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Accusare nemo se debet, nisi coram · Deo. No one is bound to accuse
himself, unless before God. Accusation. A charge of the com
mission of a criminal offense. Accusator post rationabile tempus
non est audiendus, nisi se bene de omissione excusaverit. After lapse of a reasonable time, an accuser should not be heard unless he shall
well have explained his delay. Accused. One charged with having
commited a criminal offense. Achat or Achate. A purchase. Acherset. An old English corn measure, probably equivalent to
about eight bushels. Acknowledge. To make an acknowl.
edgment. Acknowledgment. A statement made
before, and certified by, a notary or other officer that a deed or other instrument was executed by the person making such state. ment; or a statement by a subscribing witness thus made and certified. See 15 Am. St. Rep.
Act of bankruptcy. An act by the
doing of which a debtor may be
declared a bankrupt. Act of commission. An act of posi.
tive motion as distinguished from
an omission. Act of God. An unusual force of
nature, as an earthquake or a tornado. See 22 Am. St. Rep. 403;
also 4 Ann. Cas. 128. Act of insolvency. An act by the
doing of which a debtor may be declared insolvent. See. 5 Biss.
504; Fed. Cas. No. 9051. Act of law. Operation of law.. Act of omission. The failure to per
form an act. Act of settlement. An English stat
ute affecting the royal succession. Act of supremacy. An English stat
ute establishing the supremacy of
the king over the church. Act of uniformity. A statute esA
tablishing uniform services in the
Church of England. Act on petition. An English summary proceeding in admiralty
cases. Acta diurna. Done on this day.
Daily records of transactions. Acta exteriora indicant interiora
secreta. One's outward acts show
his intent. Acta in uno judicio non probant in
alio nisi inter easdem personas. The proceedings in one action are not evidence in another unless it
is between the same parties. Acta publica. Matters of public
concern. Actio. An action at law; a right to
sue, Actio ad exhibendum. A Romar
law action to compel the production of goods in the defendant's
control. Actio bonae fidei. An action in good
faith. Actio commodati contraria. A
Roman law action by a borrower against a lender to enforce their contract.
Acknowledgment money. Money paid
to the new lord by a copy hold tenant on the death of the old
lord. Acquest. Newly acquired property. Acquets. That portion of one's prop
erty which he has not inherited. Acquiescence. Implied assent. Acquietandis plegiis. A writ under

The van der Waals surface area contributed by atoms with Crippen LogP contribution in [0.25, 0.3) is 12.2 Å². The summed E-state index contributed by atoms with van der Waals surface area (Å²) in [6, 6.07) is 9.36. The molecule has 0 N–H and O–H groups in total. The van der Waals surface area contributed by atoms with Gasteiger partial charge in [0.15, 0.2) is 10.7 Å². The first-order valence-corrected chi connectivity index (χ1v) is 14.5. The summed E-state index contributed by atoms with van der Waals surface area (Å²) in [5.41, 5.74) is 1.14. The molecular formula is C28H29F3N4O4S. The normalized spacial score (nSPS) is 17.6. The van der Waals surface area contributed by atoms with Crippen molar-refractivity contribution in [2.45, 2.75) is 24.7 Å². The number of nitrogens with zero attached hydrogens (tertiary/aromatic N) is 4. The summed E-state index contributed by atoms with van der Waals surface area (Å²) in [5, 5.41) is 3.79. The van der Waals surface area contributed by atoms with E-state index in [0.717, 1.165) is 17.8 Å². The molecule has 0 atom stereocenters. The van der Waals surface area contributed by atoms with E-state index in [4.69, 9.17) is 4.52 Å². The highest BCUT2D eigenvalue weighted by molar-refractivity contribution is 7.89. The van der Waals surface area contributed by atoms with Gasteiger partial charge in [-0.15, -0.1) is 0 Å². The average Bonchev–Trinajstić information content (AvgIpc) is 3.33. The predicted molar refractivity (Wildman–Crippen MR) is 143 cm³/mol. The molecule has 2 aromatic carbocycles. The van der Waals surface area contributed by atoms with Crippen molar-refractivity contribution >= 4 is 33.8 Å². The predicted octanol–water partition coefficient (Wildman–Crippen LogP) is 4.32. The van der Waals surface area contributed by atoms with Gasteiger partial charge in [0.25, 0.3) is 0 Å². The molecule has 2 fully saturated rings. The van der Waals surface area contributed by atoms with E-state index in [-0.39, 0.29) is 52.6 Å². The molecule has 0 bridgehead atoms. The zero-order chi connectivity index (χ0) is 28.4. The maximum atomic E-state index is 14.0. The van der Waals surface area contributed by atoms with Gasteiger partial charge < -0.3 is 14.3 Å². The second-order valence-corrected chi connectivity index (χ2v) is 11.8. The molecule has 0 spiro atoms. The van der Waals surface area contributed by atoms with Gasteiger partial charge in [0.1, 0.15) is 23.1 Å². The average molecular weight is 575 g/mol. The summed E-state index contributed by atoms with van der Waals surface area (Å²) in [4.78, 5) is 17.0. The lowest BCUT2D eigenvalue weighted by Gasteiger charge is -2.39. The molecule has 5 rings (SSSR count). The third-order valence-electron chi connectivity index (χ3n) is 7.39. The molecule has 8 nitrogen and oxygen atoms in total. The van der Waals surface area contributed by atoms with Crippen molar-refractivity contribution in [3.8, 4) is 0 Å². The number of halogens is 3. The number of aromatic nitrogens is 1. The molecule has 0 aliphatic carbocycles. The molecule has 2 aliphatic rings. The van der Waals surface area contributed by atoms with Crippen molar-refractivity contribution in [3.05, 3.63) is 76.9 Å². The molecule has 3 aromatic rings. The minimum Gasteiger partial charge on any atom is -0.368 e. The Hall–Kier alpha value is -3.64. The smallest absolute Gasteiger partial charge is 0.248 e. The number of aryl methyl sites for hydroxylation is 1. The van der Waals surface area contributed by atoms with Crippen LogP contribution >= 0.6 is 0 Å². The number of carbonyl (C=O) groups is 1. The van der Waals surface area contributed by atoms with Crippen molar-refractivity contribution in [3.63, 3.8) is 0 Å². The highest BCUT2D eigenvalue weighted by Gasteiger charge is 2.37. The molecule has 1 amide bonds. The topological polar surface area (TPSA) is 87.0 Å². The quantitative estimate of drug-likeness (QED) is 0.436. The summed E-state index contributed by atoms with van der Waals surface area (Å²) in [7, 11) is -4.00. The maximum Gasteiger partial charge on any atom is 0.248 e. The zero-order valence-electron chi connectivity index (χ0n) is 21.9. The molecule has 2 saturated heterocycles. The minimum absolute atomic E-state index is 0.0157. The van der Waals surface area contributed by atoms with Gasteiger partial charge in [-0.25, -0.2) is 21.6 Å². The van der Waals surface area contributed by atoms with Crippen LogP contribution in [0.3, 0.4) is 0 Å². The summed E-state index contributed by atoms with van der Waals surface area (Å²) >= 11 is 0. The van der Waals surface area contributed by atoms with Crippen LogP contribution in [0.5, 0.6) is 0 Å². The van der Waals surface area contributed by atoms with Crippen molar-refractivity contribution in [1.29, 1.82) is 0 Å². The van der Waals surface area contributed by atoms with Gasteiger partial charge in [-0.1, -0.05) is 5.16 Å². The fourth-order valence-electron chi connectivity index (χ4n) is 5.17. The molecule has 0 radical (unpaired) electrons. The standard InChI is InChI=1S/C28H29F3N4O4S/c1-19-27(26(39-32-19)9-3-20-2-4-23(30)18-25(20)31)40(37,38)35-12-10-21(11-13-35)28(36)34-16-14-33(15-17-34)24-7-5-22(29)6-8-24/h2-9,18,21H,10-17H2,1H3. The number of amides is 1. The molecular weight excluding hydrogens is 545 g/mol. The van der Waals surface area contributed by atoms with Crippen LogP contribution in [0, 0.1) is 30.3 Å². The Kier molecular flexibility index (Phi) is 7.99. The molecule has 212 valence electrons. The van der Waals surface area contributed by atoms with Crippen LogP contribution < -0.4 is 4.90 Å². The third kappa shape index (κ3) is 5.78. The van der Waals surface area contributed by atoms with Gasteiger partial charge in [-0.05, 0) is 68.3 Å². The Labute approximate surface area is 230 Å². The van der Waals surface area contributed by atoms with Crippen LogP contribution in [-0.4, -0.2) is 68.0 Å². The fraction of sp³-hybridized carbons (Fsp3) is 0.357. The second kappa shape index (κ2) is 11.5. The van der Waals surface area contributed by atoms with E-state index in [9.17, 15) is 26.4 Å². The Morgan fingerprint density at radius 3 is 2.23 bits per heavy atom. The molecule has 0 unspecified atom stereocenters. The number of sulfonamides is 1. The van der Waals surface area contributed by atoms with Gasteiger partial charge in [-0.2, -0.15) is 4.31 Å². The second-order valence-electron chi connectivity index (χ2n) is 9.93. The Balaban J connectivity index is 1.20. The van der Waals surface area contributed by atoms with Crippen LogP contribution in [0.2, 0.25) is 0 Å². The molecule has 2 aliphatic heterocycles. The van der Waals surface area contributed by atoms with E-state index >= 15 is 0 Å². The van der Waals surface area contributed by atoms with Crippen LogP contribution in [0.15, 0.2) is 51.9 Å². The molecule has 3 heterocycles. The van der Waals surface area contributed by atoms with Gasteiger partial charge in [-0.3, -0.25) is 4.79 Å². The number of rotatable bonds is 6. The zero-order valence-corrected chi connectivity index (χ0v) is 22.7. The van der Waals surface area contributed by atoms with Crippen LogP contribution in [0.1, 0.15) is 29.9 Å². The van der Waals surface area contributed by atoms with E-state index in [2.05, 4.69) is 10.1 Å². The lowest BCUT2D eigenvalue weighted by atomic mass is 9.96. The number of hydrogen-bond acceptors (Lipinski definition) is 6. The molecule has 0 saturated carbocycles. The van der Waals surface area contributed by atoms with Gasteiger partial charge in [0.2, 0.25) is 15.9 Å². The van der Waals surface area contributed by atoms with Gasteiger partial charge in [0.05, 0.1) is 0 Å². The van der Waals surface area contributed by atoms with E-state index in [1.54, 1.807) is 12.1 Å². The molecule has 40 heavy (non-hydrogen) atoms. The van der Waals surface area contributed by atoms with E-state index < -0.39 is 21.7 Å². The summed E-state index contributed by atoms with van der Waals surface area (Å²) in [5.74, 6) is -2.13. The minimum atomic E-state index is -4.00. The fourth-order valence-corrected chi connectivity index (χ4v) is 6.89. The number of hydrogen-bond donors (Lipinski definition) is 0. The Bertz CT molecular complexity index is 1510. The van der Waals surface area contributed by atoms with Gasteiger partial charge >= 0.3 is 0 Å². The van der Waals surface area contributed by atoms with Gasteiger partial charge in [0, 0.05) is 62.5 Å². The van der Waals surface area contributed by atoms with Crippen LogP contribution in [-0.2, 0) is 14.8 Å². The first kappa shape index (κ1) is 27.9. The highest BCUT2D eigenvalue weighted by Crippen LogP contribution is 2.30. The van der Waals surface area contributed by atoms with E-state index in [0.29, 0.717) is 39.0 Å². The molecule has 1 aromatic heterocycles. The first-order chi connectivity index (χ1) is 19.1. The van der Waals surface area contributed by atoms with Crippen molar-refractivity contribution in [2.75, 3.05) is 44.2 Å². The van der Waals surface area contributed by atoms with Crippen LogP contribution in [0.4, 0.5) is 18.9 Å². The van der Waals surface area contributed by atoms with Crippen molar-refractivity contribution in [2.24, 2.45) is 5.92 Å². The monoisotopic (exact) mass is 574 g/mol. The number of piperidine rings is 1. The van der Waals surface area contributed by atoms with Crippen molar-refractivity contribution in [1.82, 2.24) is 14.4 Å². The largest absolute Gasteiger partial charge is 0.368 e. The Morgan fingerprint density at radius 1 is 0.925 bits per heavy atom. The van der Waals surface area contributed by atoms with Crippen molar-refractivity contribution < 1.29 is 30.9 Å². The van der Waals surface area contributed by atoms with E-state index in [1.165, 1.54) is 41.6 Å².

which a surety could compel a creditor to release him when the
debt had been paid. Acquietantia. Acquittance; dis
charge. Acquietare. To acquit. Acquietatus. Acquitted. Acquired allegiance. The allegiance
of a naturalized citizen. Acquittal. Discharge; release; ex
oneration. Acquittance. A written discharge of
an obligation. See 31 Am. Rep. 679. Act. A thing done or established.
Actio communi dividundo. A Roman
law action seeking the division of
common property. Actio condictio indebitati. A Roman
law action to recover a payment made by mistake. Actio depositi contraria. A Roman
law action by a depositary against a depositor to enforce their con
tract. Actio depositi directa. An action by
the depositor against the depositary to recover the goods de
posited. Actio ex conducto. A Roman law
action by a bailor against a bailee
to recover goods hired. Actio ex contractu. An action
founded upon a contract. Actio ex delictu. An action founded
upon a tort. Actio familiae erciscundae. A
Roman law action seeking parti.
tion of an inheritance. Actio in factum. A Roman law ac
tion similar to an action on the
case at common law. Actio in rem. An action against a
thing; for the recovery of a thing or the establishment of a right
independent of contract. Actio judicati. A Roman law action
to enforce the payment of a judg. ment. Actio mandati. A Roman law action
founded upon a mandate. Actio mixta. An action against both
a person and his property. Actio nihil aliud est, quam perse
quendi, quod sibi debetur. An action is one's right to seek that
which is due him. Actio nominata. An action with a
name as distinguished from an ac
tion on the case.' Actio non. A statement in a special
plea that the plaintiff has no ac
tion. Actio non accrevit infra sex annos.
The action has not accrued within
six years. Actio non datur non damnificato. No
action is given to one not injured.
Actio non ulterius. The plaintiff
should not be allowed further to
pursue his action. Actio personalis. A personal action.
See Personal Action. Actio personalis moritur cum per
sona. A personal action dies with the person. See VII Eng. Ruling Cases, 543; also 9 L. R. A.
(N. S.) 1078. Actio praescriptis verbis. A Roman
law action founded upon usage or
precedent. Actio pro socio. A Roman law ac
tion by one partner against the others to enforce their partnership
agreement. Actio redhibitoria. A Roman law